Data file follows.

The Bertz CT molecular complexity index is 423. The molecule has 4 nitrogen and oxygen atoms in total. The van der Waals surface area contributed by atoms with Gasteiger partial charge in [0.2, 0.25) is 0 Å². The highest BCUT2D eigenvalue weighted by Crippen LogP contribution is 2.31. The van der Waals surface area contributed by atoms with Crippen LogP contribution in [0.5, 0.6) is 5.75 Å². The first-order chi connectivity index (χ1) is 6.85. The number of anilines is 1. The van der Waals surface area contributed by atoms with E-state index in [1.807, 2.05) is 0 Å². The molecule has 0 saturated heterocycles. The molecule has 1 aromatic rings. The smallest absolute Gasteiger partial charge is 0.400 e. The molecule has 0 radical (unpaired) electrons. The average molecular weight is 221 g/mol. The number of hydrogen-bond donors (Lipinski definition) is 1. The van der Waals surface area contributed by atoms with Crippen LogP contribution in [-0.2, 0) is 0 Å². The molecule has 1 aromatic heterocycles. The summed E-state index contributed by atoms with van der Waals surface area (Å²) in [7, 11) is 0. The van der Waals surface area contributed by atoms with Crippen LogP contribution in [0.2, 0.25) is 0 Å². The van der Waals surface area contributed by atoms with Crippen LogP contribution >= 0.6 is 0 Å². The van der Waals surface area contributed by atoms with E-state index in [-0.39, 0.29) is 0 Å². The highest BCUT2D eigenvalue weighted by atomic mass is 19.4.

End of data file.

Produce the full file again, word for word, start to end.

The Bertz CT molecular complexity index is 423. The molecule has 4 nitrogen and oxygen atoms in total. The van der Waals surface area contributed by atoms with Gasteiger partial charge in [0.2, 0.25) is 0 Å². The highest BCUT2D eigenvalue weighted by Crippen LogP contribution is 2.31. The van der Waals surface area contributed by atoms with Crippen LogP contribution in [0.5, 0.6) is 5.75 Å². The first-order chi connectivity index (χ1) is 6.85. The number of anilines is 1. The van der Waals surface area contributed by atoms with E-state index in [1.807, 2.05) is 0 Å². The molecule has 0 saturated heterocycles. The molecule has 1 aromatic rings. The smallest absolute Gasteiger partial charge is 0.400 e. The molecule has 0 radical (unpaired) electrons. The average molecular weight is 221 g/mol. The number of hydrogen-bond donors (Lipinski definition) is 1. The van der Waals surface area contributed by atoms with Crippen LogP contribution in [-0.2, 0) is 0 Å². The molecule has 1 aromatic heterocycles. The summed E-state index contributed by atoms with van der Waals surface area (Å²) in [7, 11) is 0. The van der Waals surface area contributed by atoms with Crippen LogP contribution in [0.2, 0.25) is 0 Å². The van der Waals surface area contributed by atoms with Crippen LogP contribution >= 0.6 is 0 Å². The van der Waals surface area contributed by atoms with E-state index in [-0.39, 0.29) is 0 Å². The highest BCUT2D eigenvalue weighted by atomic mass is 19.4.